November 20, 2012
Oklahoma State must keep D-line pressure up
Last Saturday, Oklahoma State hosted Texas Tech's second-ranked passing attack in the nation, yet held them below 300 yards.
A lot of different things contributed to this somewhat astonishing feat, but the most obvious one was the push provided by the big boys up front in James Castleman, Nigel Nicholas, and Calvin Barnett.
Together the three defensive tackles, along with the ends, made a living in the Texas Tech backfield, and disrupted Red Raider QB Seth Doege's rhythm and timing.
"When the d-line gets pressure like that, it makes my heart happy," safety Daytawion Lowe said. "Those guys work so hard and it showed against Tech. When they play like that, it makes everyone else's job so easy."
Another tall task is ahead for defensive coordinator Bill Young's unit this week as they travel to their hated rival's house-The Oklahoma Sooners.
The Sooners have a solid passing attack, no rushing attack, and a pieced-together offensive line.
After last week's performance by the OSU defense, that mixture could be recipe for disaster on the crimson and cream sideline.
"We have to get turnovers and put tremendous pressure on the quarterback," Young said is the key to winning Saturday. "If we don't do those two things, we don't have a chance to win. And then, obviously in any game you play, you have to be strong stopping the run."
The Pokes should have no problem slowing down the OU rushing attack that posted 15 yards against Notre Dame and 88 against Kansas State, the only two legitimate teams to visit Norman this year. The key is slowing down the most polarizing quarterback in college football, Landry Jones.
Jones has had an up-and-down career with the Sooners, and it's been more of the same this season. In those two home games against decent teams, Jones threw for 299 yards, 1 TD and 1 INT against Kansas State, while he couldn't score against the Fighting Irish on 356 yards, though he did toss an interception.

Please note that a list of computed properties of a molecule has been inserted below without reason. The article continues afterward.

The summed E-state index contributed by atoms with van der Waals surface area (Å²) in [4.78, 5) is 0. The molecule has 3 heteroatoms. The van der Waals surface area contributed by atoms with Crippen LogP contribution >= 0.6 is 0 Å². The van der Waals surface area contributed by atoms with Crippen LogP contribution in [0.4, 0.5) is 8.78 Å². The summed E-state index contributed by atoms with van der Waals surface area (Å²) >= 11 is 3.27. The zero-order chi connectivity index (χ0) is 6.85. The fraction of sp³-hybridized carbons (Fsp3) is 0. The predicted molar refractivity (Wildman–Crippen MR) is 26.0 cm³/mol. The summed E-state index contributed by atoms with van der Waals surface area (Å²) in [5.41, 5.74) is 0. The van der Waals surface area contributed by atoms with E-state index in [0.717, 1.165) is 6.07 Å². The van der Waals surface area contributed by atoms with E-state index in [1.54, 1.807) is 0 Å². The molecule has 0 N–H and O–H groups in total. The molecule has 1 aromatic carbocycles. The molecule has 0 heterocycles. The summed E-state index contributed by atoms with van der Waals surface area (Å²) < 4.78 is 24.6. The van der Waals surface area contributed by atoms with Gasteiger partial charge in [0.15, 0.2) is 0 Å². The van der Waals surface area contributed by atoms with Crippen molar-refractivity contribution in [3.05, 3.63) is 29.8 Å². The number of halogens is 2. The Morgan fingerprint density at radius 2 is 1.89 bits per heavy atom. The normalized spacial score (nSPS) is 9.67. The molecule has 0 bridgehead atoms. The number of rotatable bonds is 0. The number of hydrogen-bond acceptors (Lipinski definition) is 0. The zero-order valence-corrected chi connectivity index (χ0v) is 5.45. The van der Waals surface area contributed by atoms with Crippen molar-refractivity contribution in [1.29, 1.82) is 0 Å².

But even though you never know what you'll get from Jones, the fact of the matter is he's still Landry Jones, and he's still as dangerous as ever.
"He presents a huge challenge," Young said. "He'll be a top pick at quarterback in the NFL draft, and he has a great group of players surrounding him. He has an excellent fullback who is a heck of a ball carrier himself, a big and physical veteran offensive line and an outstanding group of receivers. It's going to be a task."
Although Young is right about most of that, he's a bit complimentary of the Sooner offensive line, which is the root of the problem OU has had this season. Injury after injury has struck the unit, the latest being tackle Daryl Williams spraining his MCL against West Virginia last weekend, which will hold him out for the rest of the season.
With that in mind, the OSU defense, and especially the defensive line, have to smell blood as they watch film and head to practice this week.
It's there for the taking, but in a rivalry like this, nothing is a given.
After all, it is Bedlam.
"You can get real excited, pat your chest, go out there and do nothing," defensive end Cooper Bassett said. "The big thing is for us to play solid football. It's not the pregame warm up or seeing who can talk over each other, it's about who plays and carries out their assignment."
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